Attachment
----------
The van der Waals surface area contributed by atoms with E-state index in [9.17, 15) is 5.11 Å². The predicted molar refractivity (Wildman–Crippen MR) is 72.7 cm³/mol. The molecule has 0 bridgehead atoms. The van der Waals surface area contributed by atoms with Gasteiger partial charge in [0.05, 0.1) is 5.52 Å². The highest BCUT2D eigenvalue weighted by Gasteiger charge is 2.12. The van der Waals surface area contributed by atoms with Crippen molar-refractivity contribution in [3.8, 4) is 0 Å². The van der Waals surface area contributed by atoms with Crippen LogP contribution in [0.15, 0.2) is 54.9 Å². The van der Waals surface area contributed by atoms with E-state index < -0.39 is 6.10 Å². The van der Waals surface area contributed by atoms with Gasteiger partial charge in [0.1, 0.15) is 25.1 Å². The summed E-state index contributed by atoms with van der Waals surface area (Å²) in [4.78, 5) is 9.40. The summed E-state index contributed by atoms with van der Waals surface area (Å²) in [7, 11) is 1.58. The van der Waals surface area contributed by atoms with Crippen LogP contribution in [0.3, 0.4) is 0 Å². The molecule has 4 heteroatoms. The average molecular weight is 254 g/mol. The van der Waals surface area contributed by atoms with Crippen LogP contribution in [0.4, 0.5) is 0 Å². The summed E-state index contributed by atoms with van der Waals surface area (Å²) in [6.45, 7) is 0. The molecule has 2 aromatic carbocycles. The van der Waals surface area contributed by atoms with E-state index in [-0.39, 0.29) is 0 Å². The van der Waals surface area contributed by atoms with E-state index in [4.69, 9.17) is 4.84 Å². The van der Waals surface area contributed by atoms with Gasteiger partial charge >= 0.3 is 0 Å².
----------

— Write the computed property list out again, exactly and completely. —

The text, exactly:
The van der Waals surface area contributed by atoms with E-state index in [9.17, 15) is 5.11 Å². The predicted molar refractivity (Wildman–Crippen MR) is 72.7 cm³/mol. The molecule has 0 bridgehead atoms. The van der Waals surface area contributed by atoms with Gasteiger partial charge in [0.05, 0.1) is 5.52 Å². The highest BCUT2D eigenvalue weighted by Gasteiger charge is 2.12. The van der Waals surface area contributed by atoms with Crippen molar-refractivity contribution in [3.8, 4) is 0 Å². The van der Waals surface area contributed by atoms with Crippen LogP contribution in [0.15, 0.2) is 54.9 Å². The van der Waals surface area contributed by atoms with E-state index < -0.39 is 6.10 Å². The van der Waals surface area contributed by atoms with Gasteiger partial charge in [0.1, 0.15) is 25.1 Å². The summed E-state index contributed by atoms with van der Waals surface area (Å²) in [4.78, 5) is 9.40. The summed E-state index contributed by atoms with van der Waals surface area (Å²) in [7, 11) is 1.58. The van der Waals surface area contributed by atoms with Crippen LogP contribution in [0.3, 0.4) is 0 Å². The molecule has 4 heteroatoms. The average molecular weight is 254 g/mol. The van der Waals surface area contributed by atoms with Crippen LogP contribution in [0.4, 0.5) is 0 Å². The summed E-state index contributed by atoms with van der Waals surface area (Å²) in [6.45, 7) is 0. The molecule has 2 aromatic carbocycles. The van der Waals surface area contributed by atoms with E-state index in [-0.39, 0.29) is 0 Å². The van der Waals surface area contributed by atoms with E-state index in [4.69, 9.17) is 4.84 Å². The van der Waals surface area contributed by atoms with Gasteiger partial charge >= 0.3 is 0 Å².